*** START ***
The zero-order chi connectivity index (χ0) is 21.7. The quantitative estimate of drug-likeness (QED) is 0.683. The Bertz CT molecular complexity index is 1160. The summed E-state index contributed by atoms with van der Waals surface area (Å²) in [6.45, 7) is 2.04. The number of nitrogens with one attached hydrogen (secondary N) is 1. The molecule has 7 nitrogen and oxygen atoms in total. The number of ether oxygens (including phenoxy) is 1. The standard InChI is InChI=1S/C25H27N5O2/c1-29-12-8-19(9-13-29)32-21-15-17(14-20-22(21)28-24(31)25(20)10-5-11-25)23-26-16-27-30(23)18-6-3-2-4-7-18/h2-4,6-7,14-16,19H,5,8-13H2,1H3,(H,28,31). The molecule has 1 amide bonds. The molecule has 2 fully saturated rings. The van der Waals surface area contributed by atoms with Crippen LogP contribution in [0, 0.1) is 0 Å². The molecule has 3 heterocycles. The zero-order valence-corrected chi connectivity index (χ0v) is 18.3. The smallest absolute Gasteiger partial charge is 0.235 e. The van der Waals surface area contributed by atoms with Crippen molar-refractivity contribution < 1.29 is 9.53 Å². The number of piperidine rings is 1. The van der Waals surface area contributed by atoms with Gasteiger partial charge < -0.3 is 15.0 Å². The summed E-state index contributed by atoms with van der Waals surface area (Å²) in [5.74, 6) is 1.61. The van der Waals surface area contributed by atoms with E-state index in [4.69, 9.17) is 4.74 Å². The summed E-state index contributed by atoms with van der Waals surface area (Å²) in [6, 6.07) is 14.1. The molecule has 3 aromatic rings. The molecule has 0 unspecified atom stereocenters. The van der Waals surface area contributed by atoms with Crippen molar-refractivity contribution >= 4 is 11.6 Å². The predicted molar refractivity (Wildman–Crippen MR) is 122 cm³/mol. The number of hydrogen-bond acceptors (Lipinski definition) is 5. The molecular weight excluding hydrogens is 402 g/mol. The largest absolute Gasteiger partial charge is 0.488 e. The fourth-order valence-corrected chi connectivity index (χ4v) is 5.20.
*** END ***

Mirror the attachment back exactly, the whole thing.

The zero-order chi connectivity index (χ0) is 21.7. The quantitative estimate of drug-likeness (QED) is 0.683. The Bertz CT molecular complexity index is 1160. The summed E-state index contributed by atoms with van der Waals surface area (Å²) in [6.45, 7) is 2.04. The number of nitrogens with one attached hydrogen (secondary N) is 1. The molecule has 7 nitrogen and oxygen atoms in total. The number of ether oxygens (including phenoxy) is 1. The standard InChI is InChI=1S/C25H27N5O2/c1-29-12-8-19(9-13-29)32-21-15-17(14-20-22(21)28-24(31)25(20)10-5-11-25)23-26-16-27-30(23)18-6-3-2-4-7-18/h2-4,6-7,14-16,19H,5,8-13H2,1H3,(H,28,31). The molecule has 1 amide bonds. The molecule has 2 fully saturated rings. The van der Waals surface area contributed by atoms with Crippen LogP contribution in [0, 0.1) is 0 Å². The molecule has 3 heterocycles. The zero-order valence-corrected chi connectivity index (χ0v) is 18.3. The smallest absolute Gasteiger partial charge is 0.235 e. The van der Waals surface area contributed by atoms with Crippen molar-refractivity contribution < 1.29 is 9.53 Å². The number of piperidine rings is 1. The van der Waals surface area contributed by atoms with Gasteiger partial charge < -0.3 is 15.0 Å². The summed E-state index contributed by atoms with van der Waals surface area (Å²) in [5.74, 6) is 1.61. The van der Waals surface area contributed by atoms with E-state index in [4.69, 9.17) is 4.74 Å². The summed E-state index contributed by atoms with van der Waals surface area (Å²) in [6, 6.07) is 14.1. The molecule has 3 aromatic rings. The molecule has 0 unspecified atom stereocenters. The van der Waals surface area contributed by atoms with Crippen molar-refractivity contribution >= 4 is 11.6 Å². The predicted molar refractivity (Wildman–Crippen MR) is 122 cm³/mol. The number of hydrogen-bond acceptors (Lipinski definition) is 5. The molecular weight excluding hydrogens is 402 g/mol. The largest absolute Gasteiger partial charge is 0.488 e. The fourth-order valence-corrected chi connectivity index (χ4v) is 5.20.